Depreciation Tax Incentives

With the Tax Cuts an Jobs Act of 2017, Bonus Depreciation has again been broadened and extended to 100% of qualified property placed in service before December 31, 2022. According to Sec 168, equipment which uses exclusively and directly solar or wind energy to generate electricity is assigned a five-year asset class life and is thus eligible for 100% bonus depreciation. Keep in mind, however, that your basis in the property must be reduced by 50% of the ITC that was claimed, as well as the Smart inverter incentive received, effectively reducing your eligible expense.

On the state level, Illinois has NOT decoupled from the Federal 100% bonus depreciation, so this depreciation benefit applies at the state income tax level as well.


Taking all credits and incentives into account, what was once a daunting expense of “going green” becomes an opportunity for a company to obtain a renewable, sustainable energy system, at a fraction of the actual cost. Below shows a rough example of a relatively small solar array, where the initial investment is paid back within four years, and which boasts a 10-year IRR of 30%.

Chicago Solar Tax Incentives - Chicago CPA Firm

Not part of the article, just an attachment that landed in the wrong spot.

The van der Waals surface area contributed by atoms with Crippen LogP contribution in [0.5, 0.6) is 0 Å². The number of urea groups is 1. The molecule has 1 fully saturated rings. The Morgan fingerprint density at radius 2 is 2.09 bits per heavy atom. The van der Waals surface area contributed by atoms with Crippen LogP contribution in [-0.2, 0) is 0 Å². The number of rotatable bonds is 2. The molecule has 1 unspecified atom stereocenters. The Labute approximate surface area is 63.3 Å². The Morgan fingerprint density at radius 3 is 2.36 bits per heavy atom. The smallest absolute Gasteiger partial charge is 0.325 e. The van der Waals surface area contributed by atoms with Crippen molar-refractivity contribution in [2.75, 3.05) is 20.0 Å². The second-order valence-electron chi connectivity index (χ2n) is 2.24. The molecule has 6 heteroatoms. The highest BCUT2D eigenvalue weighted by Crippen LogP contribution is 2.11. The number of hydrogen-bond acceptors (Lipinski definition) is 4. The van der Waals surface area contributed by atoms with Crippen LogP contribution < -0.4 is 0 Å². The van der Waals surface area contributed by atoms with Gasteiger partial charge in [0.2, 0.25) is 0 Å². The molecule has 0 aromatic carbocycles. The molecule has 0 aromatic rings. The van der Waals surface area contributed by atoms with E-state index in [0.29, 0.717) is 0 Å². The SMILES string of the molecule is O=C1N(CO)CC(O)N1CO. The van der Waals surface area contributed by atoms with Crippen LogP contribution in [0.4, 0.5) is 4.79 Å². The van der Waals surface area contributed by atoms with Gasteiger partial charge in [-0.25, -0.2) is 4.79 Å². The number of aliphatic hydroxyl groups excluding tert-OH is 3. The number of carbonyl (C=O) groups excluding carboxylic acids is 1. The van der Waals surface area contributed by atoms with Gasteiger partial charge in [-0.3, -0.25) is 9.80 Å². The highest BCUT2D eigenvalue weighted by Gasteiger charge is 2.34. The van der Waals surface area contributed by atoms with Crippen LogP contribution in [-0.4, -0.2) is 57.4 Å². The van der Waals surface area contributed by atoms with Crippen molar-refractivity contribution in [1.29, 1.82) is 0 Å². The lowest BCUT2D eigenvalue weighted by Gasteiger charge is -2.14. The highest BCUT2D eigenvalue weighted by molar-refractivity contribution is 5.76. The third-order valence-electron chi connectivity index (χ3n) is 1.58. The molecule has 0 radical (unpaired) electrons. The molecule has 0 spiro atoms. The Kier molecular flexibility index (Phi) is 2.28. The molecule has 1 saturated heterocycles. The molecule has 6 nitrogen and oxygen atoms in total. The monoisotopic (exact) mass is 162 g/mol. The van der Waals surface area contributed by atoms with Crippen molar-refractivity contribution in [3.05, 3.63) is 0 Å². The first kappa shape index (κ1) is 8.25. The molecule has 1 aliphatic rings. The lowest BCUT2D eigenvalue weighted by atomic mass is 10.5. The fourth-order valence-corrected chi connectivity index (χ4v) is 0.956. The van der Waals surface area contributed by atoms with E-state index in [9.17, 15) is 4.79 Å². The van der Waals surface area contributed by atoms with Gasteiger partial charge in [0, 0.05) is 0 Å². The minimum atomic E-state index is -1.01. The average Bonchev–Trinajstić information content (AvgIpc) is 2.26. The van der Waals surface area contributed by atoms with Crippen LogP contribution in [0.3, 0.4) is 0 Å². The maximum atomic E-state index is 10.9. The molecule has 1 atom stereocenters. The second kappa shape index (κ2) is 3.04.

This is a fairly rough illustration which eschews minor items such as changes in power rates, negligible maintenance costs, and inflation, for the sake of simplicity. However, the three most salient points for a business owner are the following:

  • The business or property owner is acquiring an asset valued at $200,000, for a cash outlay of slightly more than $44,000 without any financing.
  • The project, besides providing a hedge against any rise in energy costs, is breaking even within four years, and will be providing cash flows for 25 to 30 years thereafter.
  • This accelerated payback period has a limited window: the ITC decreases after 2019, bonus depreciation benefits decrease after 2022, and SRECs will become less valuable as more solar projects come online.

Since there is such a large “first mover advantage” to undertaking solar projects in Illinois, if you have additional questions about the tax incentives available, please contact us to discuss. If you have interest in how a solar array would impact your bottom line cash flow, we can help connect you with local solar energy companies that can provide you with a detailed technical analysis.

A special thanks to Continental Electrical Construction Co. for their assistance in preparing this article.

Paul Rozek, CPA, CFP

Paul provides tax research, consulting and compliance services to closely held businesses, tax-exempt organizations, individuals and fiduciaries. As a reviewer in the tax department, Paul is experienced in the preparation and review of all tax returns, including Forms 990 and 990-T. His clients include family offices, private foundations, trade associations, charitable organizations, schools, credit unions and other non-profit entities.